Musical renown (and a payday) has yet to follow. He released his first album in 2007. In 2008, he played in front of several thousand people in New Orleans with the famed jazz-fusion guitarist Stanley Jordan. He was asked to write the score for an independent Japanese documentary.

アマートの音楽の腕前は決してメディアに驚きを引き出すために失敗しながらしかし、彼の音楽のレビューを混合する。 「反応の中には、良いですが、それのいくつかが公正だ、それのいくつかはあまりよくないです」と彼は言う。 「私はそれのいずれかが、素晴らしいことだと言うではないでしょう。私は今度は、他のミュージシャンと協力して素晴らしいことだろうと思う何を。」

 But while Amato's musical prowess never fails to elicit amazement in the media, reviews of his music are mixed. "Some of the reaction is good, some of it's fair, some of it's not so good," he says. "I wouldn't say any of it's great. What I think's going to be great is working with other musicians now."


 Still, as we strolled down Santa Monica Boulevard to a sushi restaurant after the filming, he hardly could have seemed happier. At the table, Amato smiled broadly, gestured manically with meaty forearms tattooed with musical notes, and poked the air with his chopsticks for emphasis.

「本のものが出演、公演、慈善団体がありますが、あります」と彼は言った。 「ありTVピープル、映画人、コマーシャルの人が。私は別の半ダースについて逃した知って、撃つ。、背景のものである私は約972マイル時間をやって平面上だようです!私が乗るの毎秒を楽しんでいます! "

 "There's book stuff, there are appearances, performances, organizations," he said. "There are TV people, film people, commercial people, background stuff. Shoot, I know I missed about another half dozen. It's like I'm on a plane doing about 972 miles an hour! I'm enjoying every second of the ride!"


 Amato hasn't exactly been coy about his desire for fame, mailing packets of material to reporters, sending Facebook requests to fellow acquired savants, and continuously updating his fan page—behavior that has raised some doubts among experts.

レックスユング、ニューメキシコ大学の神経科学者は、究極の戦いのプロモーターとしての彼の歴史について読んだ後アマートの不審な成長した。 「私はより懐疑的であることができなかった」と彼は言う。ユングは、創造性と外傷性脳損傷を研究し、彼はアロンゾ·クレモンズ、動物をsculptsサヴァンとの時間を費やしてきた。彼は、取得したsavantismが正当な条件であると考えています。しかし、彼はアマートは1が期待する他の症状は表示されません指摘している。

 Rex Jung, a neuroscientist at the University of New Mexico, grew suspicious of Amato after reading about his history as an ultimate-fight promoter. "I couldn't be more skeptical," he says. Jung studies creativity and traumatic brain injuries, and he has spent time with Alonzo Clemons, the savant who sculpts animals. He believes acquired savantism is a legitimate condition. But he notes Amato does not display other symptoms one would expect.

多くの学者たち、ユングは言う、展示計算または芸術的能力が、 "絶妙" "脳が行う他のものを犠牲にして、ほとんど常に。」 Clemonsの、例えば、重度の発達障害を有している。 「私は彼らの靴を結ぶと自分のFacebookのページを更新し、すべて同時に彼らのサヴァンの能力を強調するために強力なマーケティング·キャンペーンを行うことができます学者たちの非常に懐疑的だ。」

 Many savants, Jung says, exhibit "exquisite" computational or artistic capacities, but "almost always at the expense of other things the brain does." Clemons, for example, has severe developmental disabilities. "I am highly skeptical of savants that are able to tie their shoes and update their Facebook pages and do strong marketing campaigns to highlight their savant abilities all at the same time."


芸術家ポール ラシーヌとグラハム・マードックを翌日配達便で送ってください
 Overnight Artist Paul Lachine and Graham Murdoch


 There is no way to definitively prove or disprove Amato's claims, but a number of credible scientists are willing to vouch for his authenticity. Andrew Reeves, a neurologist at the Mayo Clinic, conducted MRI scans of Amato's brain for Ingenious Minds. The tests revealed several white spots, which Reeves acknowledges could have been caused by previous concussions.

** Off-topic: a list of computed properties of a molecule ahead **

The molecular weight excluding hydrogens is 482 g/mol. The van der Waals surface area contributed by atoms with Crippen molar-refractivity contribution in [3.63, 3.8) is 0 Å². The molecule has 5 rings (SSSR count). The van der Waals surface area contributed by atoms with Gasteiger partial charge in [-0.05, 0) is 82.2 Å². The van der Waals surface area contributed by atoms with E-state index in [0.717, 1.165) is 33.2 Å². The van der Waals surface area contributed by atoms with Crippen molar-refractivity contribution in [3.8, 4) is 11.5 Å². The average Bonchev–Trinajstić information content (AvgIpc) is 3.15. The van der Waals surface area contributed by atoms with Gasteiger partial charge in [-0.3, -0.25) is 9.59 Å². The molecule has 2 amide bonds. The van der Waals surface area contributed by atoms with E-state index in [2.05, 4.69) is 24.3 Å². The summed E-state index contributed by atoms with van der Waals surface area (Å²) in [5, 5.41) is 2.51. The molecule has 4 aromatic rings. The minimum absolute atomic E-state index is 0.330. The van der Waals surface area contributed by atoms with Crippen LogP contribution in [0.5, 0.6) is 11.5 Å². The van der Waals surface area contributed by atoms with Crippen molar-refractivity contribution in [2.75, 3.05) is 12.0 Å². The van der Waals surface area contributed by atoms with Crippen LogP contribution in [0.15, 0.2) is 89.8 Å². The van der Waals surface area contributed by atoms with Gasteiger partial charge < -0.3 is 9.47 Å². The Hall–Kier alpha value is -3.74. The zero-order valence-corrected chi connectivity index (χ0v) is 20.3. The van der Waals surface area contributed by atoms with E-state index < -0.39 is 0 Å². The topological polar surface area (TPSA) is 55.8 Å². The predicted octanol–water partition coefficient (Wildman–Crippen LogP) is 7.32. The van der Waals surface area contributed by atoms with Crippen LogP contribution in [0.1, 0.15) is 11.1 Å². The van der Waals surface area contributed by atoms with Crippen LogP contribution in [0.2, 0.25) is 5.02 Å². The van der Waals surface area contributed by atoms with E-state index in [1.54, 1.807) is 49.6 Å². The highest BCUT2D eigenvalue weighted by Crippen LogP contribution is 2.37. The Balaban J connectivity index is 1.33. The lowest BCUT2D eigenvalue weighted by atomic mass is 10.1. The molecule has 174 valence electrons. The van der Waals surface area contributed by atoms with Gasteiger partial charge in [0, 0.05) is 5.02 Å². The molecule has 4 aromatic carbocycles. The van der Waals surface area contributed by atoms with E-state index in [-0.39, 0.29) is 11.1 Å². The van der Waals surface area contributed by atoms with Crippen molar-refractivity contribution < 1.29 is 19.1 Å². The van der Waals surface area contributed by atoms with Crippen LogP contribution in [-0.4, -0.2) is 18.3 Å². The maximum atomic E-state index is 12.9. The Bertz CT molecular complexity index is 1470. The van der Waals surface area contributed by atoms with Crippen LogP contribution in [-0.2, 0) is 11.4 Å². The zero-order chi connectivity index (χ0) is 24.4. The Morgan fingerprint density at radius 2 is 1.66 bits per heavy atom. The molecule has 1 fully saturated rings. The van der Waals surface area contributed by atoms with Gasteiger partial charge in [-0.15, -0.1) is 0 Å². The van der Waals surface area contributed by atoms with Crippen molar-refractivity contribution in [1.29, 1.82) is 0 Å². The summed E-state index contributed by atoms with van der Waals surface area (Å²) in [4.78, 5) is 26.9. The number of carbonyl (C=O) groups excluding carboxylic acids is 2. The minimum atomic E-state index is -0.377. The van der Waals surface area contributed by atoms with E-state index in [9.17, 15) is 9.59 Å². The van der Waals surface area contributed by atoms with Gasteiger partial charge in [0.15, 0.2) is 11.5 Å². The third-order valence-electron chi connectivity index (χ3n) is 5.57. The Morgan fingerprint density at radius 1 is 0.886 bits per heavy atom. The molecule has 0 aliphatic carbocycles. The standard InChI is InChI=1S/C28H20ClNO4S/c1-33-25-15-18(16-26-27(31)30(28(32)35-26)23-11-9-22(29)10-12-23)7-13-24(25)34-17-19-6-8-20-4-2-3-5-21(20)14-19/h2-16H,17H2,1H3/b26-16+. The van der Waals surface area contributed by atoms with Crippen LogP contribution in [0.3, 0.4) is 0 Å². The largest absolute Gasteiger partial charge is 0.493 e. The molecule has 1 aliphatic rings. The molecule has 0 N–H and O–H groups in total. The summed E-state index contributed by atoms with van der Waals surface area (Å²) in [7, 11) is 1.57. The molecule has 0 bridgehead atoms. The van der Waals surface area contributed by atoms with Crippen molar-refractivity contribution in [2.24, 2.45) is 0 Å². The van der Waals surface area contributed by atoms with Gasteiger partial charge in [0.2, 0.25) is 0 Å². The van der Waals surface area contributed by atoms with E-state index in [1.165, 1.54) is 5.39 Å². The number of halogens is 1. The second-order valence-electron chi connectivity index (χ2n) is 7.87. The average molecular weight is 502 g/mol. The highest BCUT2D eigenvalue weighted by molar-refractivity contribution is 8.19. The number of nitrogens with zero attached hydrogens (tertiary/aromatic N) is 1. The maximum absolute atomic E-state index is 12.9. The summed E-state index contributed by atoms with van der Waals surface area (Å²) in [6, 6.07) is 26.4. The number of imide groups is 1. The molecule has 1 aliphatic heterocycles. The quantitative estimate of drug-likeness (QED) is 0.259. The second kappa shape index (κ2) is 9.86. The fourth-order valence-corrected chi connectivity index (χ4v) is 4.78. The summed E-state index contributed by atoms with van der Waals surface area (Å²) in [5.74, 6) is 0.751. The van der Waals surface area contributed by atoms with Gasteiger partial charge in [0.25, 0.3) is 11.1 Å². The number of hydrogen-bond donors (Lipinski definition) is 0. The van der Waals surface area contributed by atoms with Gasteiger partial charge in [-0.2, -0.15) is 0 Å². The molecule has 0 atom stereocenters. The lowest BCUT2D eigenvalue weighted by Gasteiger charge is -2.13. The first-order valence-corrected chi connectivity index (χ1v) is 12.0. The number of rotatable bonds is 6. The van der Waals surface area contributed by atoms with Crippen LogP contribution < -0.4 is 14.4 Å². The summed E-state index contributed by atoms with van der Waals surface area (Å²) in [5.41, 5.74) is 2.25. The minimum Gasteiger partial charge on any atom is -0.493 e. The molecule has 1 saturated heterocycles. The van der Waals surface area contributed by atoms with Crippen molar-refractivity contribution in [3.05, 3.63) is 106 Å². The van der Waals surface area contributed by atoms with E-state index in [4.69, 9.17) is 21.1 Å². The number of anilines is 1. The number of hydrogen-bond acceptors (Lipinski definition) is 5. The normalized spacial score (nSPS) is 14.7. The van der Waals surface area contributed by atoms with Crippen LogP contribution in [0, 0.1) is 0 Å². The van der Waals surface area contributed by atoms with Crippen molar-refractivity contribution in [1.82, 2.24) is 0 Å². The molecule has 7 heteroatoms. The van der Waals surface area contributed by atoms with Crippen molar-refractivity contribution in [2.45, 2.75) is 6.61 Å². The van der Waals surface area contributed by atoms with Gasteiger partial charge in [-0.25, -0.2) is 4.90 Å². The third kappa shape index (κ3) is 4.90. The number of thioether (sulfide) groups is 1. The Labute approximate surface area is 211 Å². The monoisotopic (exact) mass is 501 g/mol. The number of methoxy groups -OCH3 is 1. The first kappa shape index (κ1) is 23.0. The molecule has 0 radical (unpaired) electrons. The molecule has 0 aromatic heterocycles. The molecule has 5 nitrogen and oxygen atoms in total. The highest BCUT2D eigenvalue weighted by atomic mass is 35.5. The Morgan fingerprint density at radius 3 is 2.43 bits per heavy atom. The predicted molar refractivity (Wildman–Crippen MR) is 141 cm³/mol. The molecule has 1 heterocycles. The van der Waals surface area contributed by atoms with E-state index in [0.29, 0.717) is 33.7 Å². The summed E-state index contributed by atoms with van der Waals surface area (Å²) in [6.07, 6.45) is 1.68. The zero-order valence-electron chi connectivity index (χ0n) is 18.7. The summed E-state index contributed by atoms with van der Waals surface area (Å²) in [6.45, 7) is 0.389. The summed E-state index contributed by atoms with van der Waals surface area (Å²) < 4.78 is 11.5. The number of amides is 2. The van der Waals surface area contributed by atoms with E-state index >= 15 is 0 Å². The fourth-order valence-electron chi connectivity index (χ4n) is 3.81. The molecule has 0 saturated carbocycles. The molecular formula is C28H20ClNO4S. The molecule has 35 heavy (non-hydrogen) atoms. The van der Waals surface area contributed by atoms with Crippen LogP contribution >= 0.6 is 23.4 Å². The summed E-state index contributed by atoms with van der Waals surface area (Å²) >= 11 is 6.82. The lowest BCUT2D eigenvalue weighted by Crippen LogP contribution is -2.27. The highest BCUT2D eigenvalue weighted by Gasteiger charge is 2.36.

"We knew going in that it was unlikely to show any sort of signature change," Reeves says.


 But Amato's description of what he experiences "fits too well with how the brain is wired, in terms of what parts are adjacent to what parts, for him to have concocted it, in my opinion." Reeves believes the black and white squares in Amato's field of vision somehow connect to his motor system, indicating an atypical link between the visual and auditory regions of his brain.

私は去年の秋アマートとLAの通りを運転したとして、それは彼の事故-彼は中年平凡の深淵を見つめ、40に近いとき打たにつかむために彼の努力についての紛れもなくアメリカの何かがあったように私には思えた - そして市販製品、壮大な物事の夢を見て潜在的なファンの大群のための人間の可能性を強く訴えるシンボルに匿名の販売トレーナーから身を変換する。

 As I drove through the streets of L.A. with Amato last fall, it seemed to me that there was something undeniably American about his efforts to seize on his accident—which struck when he was close to 40, staring into the abyss of middle-age mediocrity—and transform himself from an anonymous sales trainer into a commercial product, an inspirational symbol of human possibility for the legions of potential fans dreaming of grander things.


 Treffert, Snyder, and Brogaard all spoke enthusiastically about unraveling the phenomenon of acquired savantism, in order to one day enable everyone to explore their hidden talents. The Derek Amatos of the world provide a glimpse of that goal.


 After parking on Sunset Boulevard, a few blocks from the storied rock-and-roll shrines of the Roxy and the Viper Room, Amato and I headed into the Standard Hotel and followed a bedraggled hipster with an Australian accent through the lobby to a dimly lit bar.


 In the center of the room sat a grand piano, its ivory keys gleaming. The chairs had been flipped upside down on the tables, and dishes clinked in a nearby kitchen. The club, closed to customers, was all ours. As Amato sat down, the tension seemed to drain from his shoulders.
He closed his eyes, placed his foot on one of the pedals, and began to play.


 The music that gushed forth was loungy, full of flowery trills, swelling and sweeping up and down the keys in waves of cascading notes—a sticky, emotional kind of music more appropriate for the romantic climax of a movie like From Here to Eternity than a gloomy nightclub down the street from the heart of the Sunset Strip.


 It seemed strangely out of character for a man whose sartorial choices bring to mind '80s hair-band icon Bret Michaels. Amato didn't strike me as prodigious, the kind of rare savant, like Blind Tom Bethune, whose skills would be impressive even in someone with years of training.


 But it didn't seem to matter. There was expression, melody, and skill. And if they could emerge spontaneously in Amato, who's to say what spectacular abilities might lie dormant in the rest of us? This article originally appeared in the March 2013 issue of the magazine.